Egypt Tries To Help Hamas Broker A Cease-Fire
Correction Jan. 18, 2013
We mistakenly refer to Michael Wahid Hanna as being associated with the Council on Foreign Relations. Hanna is a fellow at the Century Foundation.
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First this hour, a sign of hope. An Egyptian official says he is hopeful a deal to end the fighting between Israel and Hamas militants in the Gaza Strip can be reached soon, perhaps, he says, as early as tonight. Egypt is leading the push for a truce, but it does so against the backdrop of a new Middle East. As NPR's Leila Fadel reports from Cairo, governments are now accountable to popular sympathies, sympathies aligned with the Palestinians.
KHALED MESHAAL: (Foreign language spoken)
LEILA FADEL, BYLINE: Hamas leader Khaled Meshaal appeared defiant at a press conference in Cairo. He said it was Israel, not Hamas, that called for a truce, and it is Israel that must agree to Hamas's terms for violence to end. Meshaal was not a welcomed visitor to Cairo under the regime of former President Hosni Mubarak. But Egypt's new leader, Mohammed Morsi, and Meshaal are ideological allies. Hamas is an offshoot of Morsi's Muslim Brotherhood.
But while Egyptians overwhelmingly back the Palestinians, Morsi also has to contend with international partners who want to see Egypt take a more nuanced approach to the fighting next door.
(SOUNDBITE OF PROTEST)
FADEL: Protests like this one in Cairo, showing solidarity with the Palestinians, are now part of the political discourse in Egypt and other Arab nations since the Arab revolts tore through the region and reshaped the geopolitical map. Unlike the assault on Gaza almost four years ago, Israel is living in a different neighborhood now. Compliant dictators in Tunisia and Egypt are gone. Michael Wahid Hanna, of the Council on Foreign Relations. [POST-BROADCAST CORRECTION: Hanna's professional affiliation was incorrectly stated. He is a fellow at the Century Foundation.]
MICHAEL WAHID HANNA: I think the hallmark of the previous period, particularly under the Mubarak regime, was a yawning gap between state policies and very heated popular opinion. And that's harder to reconcile now, particularly if you are an elected leader in Egypt. Popular opinion matters in a way that it never did before.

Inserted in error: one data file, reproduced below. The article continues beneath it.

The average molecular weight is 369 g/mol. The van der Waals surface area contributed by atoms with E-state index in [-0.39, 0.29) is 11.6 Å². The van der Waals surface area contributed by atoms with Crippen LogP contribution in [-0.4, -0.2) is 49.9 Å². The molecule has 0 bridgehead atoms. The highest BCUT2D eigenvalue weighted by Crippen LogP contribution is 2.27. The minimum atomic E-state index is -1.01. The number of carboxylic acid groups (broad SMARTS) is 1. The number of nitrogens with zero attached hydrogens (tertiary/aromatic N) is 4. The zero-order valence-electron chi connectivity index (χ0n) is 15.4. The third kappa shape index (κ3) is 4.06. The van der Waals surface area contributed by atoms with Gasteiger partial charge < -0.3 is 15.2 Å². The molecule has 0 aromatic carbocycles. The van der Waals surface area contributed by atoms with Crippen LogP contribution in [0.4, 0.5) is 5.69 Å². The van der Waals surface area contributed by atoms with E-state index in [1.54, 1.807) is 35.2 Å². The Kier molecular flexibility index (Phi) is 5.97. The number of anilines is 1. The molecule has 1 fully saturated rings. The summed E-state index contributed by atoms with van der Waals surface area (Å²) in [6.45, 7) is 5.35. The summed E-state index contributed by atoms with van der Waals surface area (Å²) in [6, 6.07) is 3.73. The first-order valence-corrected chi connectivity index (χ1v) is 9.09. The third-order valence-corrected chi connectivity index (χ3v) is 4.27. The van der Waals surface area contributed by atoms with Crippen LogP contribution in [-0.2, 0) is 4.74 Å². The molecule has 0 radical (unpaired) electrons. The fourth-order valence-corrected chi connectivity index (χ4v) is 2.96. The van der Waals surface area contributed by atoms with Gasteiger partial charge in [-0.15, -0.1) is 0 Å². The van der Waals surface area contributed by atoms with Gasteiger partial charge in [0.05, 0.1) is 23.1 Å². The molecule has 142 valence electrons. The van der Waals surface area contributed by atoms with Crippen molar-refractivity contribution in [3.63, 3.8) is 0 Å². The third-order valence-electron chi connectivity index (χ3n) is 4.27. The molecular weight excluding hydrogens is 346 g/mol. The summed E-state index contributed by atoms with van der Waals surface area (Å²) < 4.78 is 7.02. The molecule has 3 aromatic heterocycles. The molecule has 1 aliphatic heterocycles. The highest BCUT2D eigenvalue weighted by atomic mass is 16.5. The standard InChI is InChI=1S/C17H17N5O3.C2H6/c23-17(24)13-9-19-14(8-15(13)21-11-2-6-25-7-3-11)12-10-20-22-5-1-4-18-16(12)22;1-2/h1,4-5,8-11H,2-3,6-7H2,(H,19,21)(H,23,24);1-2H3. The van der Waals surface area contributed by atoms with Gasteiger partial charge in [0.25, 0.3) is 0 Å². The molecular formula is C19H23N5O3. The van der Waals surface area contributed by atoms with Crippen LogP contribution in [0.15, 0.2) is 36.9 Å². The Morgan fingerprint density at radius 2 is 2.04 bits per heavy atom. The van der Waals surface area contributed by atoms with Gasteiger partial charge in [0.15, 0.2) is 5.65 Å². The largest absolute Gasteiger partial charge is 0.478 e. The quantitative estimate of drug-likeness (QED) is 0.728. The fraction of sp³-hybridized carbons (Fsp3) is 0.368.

FADEL: Hanna says there is no question that the discourse has changed. Morsi immediately pulled his ambassador from Israel when the conflict began, sent his prime minister to Gaza to show solidarity, and rallied Arab nations in support of the Palestinians. He also is a self-appointed mediator of the conflict, fielding calls from world leaders from Iran to the United States while his government meets here with Israeli and Palestinian envoys.
But on the ground, policy hasn't shifted dramatically. Morsi, observers say, is limited by Egypt's peace treaty with Israel. He is fearful of a wider conflict that could destabilize Egypt, says Hanna.
HANNA: Egypt comes up against very hard choices, particularly with the fact that they don't want to be saddled with the burden of administering Gaza. This has always been an Egyptian strategic priority, and it's part of the reason that we haven't seen greater liberalization of the border regime between Egypt and the Gaza Strip.
FADEL: An Egyptian official who spoke only on background due to the sensitivity of the negotiations under way said that only the United States can stop the bloodshed by putting pressure on Israel. The official says there have been encouraging signs that a deal is near. The demands on both sides are polar opposites. Hamas demands that Israel stop assassinating its leaders and insists on an end of Israel's blockade of Gaza. Israel is demanding that rockets stop being fired into its land.
Up until now, Egypt has restricted travel and trade with Gaza, but the Egyptian official warned that long term Egypt will no longer be part of the siege of 1.7 million people in what he called an open-air prison. Meanwhile, Hamas appears to be capitalizing on the newfound support from Arab nations. Today, Meshaal warned Israel that a ground invasion of Gaza would be political suicide. He accused Israeli Prime Minister Benjamin Netanyahu of launching the offensive for political gains.
MESHAAL: (Through translator) Netanyahu wanted to get ahead in the elections with these strikes, and now he is worried. He wanted to test Egypt, the new Egypt, the Egyptian leadership, and the answer came against his expectations. He wanted to test the Arab Spring. The Arab Spring was up to our expectations.
FADEL: Samer Shehata, an Egypt expert at Georgetown...
SAMER SHEHATA: I think there's more pressure this time on the Israelis and maybe on the United States to try to end this quickly and certainly not to have it spiral out of control.
FADEL: The question now, he says, is whether Hamas's newfound regional support will change a thing. Leila Fadel, NPR News, Cairo.
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